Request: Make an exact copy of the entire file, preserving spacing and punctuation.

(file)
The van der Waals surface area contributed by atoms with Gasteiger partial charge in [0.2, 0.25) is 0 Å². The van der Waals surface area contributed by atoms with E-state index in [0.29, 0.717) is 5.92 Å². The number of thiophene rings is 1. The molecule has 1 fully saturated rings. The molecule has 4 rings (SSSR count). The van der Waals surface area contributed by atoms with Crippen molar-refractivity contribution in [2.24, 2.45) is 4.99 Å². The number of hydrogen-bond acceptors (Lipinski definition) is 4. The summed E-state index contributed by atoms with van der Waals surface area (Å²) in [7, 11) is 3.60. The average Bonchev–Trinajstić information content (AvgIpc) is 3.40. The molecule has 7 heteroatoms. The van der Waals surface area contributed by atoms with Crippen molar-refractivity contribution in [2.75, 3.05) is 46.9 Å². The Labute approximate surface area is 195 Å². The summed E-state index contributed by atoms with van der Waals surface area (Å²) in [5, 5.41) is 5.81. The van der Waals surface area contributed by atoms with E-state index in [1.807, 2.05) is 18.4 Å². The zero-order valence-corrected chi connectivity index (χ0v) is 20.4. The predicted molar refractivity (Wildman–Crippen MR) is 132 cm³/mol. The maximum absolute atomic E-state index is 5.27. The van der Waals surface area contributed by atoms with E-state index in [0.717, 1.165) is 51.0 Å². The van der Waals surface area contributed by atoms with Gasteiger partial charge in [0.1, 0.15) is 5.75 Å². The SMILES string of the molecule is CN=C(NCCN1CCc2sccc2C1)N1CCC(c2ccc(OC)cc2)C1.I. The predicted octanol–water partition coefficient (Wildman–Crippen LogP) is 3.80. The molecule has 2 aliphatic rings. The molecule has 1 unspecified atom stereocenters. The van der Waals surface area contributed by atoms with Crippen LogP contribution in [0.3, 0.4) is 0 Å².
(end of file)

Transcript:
The van der Waals surface area contributed by atoms with Gasteiger partial charge in [0.2, 0.25) is 0 Å². The van der Waals surface area contributed by atoms with E-state index in [0.29, 0.717) is 5.92 Å². The number of thiophene rings is 1. The molecule has 1 fully saturated rings. The molecule has 4 rings (SSSR count). The van der Waals surface area contributed by atoms with Crippen molar-refractivity contribution in [2.24, 2.45) is 4.99 Å². The number of hydrogen-bond acceptors (Lipinski definition) is 4. The summed E-state index contributed by atoms with van der Waals surface area (Å²) in [7, 11) is 3.60. The average Bonchev–Trinajstić information content (AvgIpc) is 3.40. The molecule has 7 heteroatoms. The van der Waals surface area contributed by atoms with Crippen molar-refractivity contribution in [2.75, 3.05) is 46.9 Å². The Labute approximate surface area is 195 Å². The summed E-state index contributed by atoms with van der Waals surface area (Å²) in [5, 5.41) is 5.81. The van der Waals surface area contributed by atoms with E-state index in [1.807, 2.05) is 18.4 Å². The zero-order valence-corrected chi connectivity index (χ0v) is 20.4. The predicted molar refractivity (Wildman–Crippen MR) is 132 cm³/mol. The maximum absolute atomic E-state index is 5.27. The van der Waals surface area contributed by atoms with E-state index in [0.717, 1.165) is 51.0 Å². The van der Waals surface area contributed by atoms with Gasteiger partial charge in [0.1, 0.15) is 5.75 Å². The SMILES string of the molecule is CN=C(NCCN1CCc2sccc2C1)N1CCC(c2ccc(OC)cc2)C1.I. The predicted octanol–water partition coefficient (Wildman–Crippen LogP) is 3.80. The molecule has 2 aliphatic rings. The molecule has 1 unspecified atom stereocenters. The van der Waals surface area contributed by atoms with Crippen LogP contribution in [0.3, 0.4) is 0 Å².